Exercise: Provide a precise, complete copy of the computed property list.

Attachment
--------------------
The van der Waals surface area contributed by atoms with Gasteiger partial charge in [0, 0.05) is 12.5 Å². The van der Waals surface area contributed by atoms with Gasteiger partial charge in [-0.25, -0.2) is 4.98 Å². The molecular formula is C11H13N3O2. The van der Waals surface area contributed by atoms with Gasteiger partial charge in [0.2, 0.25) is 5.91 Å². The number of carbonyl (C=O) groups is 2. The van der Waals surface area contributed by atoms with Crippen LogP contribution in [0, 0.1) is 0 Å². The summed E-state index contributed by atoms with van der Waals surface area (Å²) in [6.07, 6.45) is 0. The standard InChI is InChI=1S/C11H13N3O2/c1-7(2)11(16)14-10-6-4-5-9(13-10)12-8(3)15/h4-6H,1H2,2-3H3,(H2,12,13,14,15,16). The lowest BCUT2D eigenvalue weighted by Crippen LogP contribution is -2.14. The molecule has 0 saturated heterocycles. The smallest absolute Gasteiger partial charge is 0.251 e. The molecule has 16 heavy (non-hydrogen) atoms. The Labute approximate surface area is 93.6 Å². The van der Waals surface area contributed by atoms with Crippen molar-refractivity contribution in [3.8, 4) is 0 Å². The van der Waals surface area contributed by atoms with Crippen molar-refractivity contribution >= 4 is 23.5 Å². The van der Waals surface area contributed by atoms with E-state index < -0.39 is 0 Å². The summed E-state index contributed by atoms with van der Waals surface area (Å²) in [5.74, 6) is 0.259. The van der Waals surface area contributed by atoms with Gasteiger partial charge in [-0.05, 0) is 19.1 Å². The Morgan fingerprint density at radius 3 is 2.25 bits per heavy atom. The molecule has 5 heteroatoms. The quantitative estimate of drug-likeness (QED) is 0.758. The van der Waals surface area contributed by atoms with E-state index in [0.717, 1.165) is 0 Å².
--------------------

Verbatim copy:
The van der Waals surface area contributed by atoms with Gasteiger partial charge in [0, 0.05) is 12.5 Å². The van der Waals surface area contributed by atoms with Gasteiger partial charge in [-0.25, -0.2) is 4.98 Å². The molecular formula is C11H13N3O2. The van der Waals surface area contributed by atoms with Gasteiger partial charge in [0.2, 0.25) is 5.91 Å². The number of carbonyl (C=O) groups is 2. The van der Waals surface area contributed by atoms with Crippen LogP contribution in [0, 0.1) is 0 Å². The summed E-state index contributed by atoms with van der Waals surface area (Å²) in [6.07, 6.45) is 0. The standard InChI is InChI=1S/C11H13N3O2/c1-7(2)11(16)14-10-6-4-5-9(13-10)12-8(3)15/h4-6H,1H2,2-3H3,(H2,12,13,14,15,16). The lowest BCUT2D eigenvalue weighted by Crippen LogP contribution is -2.14. The molecule has 0 saturated heterocycles. The smallest absolute Gasteiger partial charge is 0.251 e. The molecule has 16 heavy (non-hydrogen) atoms. The Labute approximate surface area is 93.6 Å². The van der Waals surface area contributed by atoms with Crippen molar-refractivity contribution in [3.8, 4) is 0 Å². The van der Waals surface area contributed by atoms with Crippen molar-refractivity contribution >= 4 is 23.5 Å². The van der Waals surface area contributed by atoms with E-state index < -0.39 is 0 Å². The summed E-state index contributed by atoms with van der Waals surface area (Å²) in [5.74, 6) is 0.259. The van der Waals surface area contributed by atoms with Gasteiger partial charge in [-0.05, 0) is 19.1 Å². The Morgan fingerprint density at radius 3 is 2.25 bits per heavy atom. The molecule has 5 heteroatoms. The quantitative estimate of drug-likeness (QED) is 0.758. The van der Waals surface area contributed by atoms with E-state index in [0.717, 1.165) is 0 Å².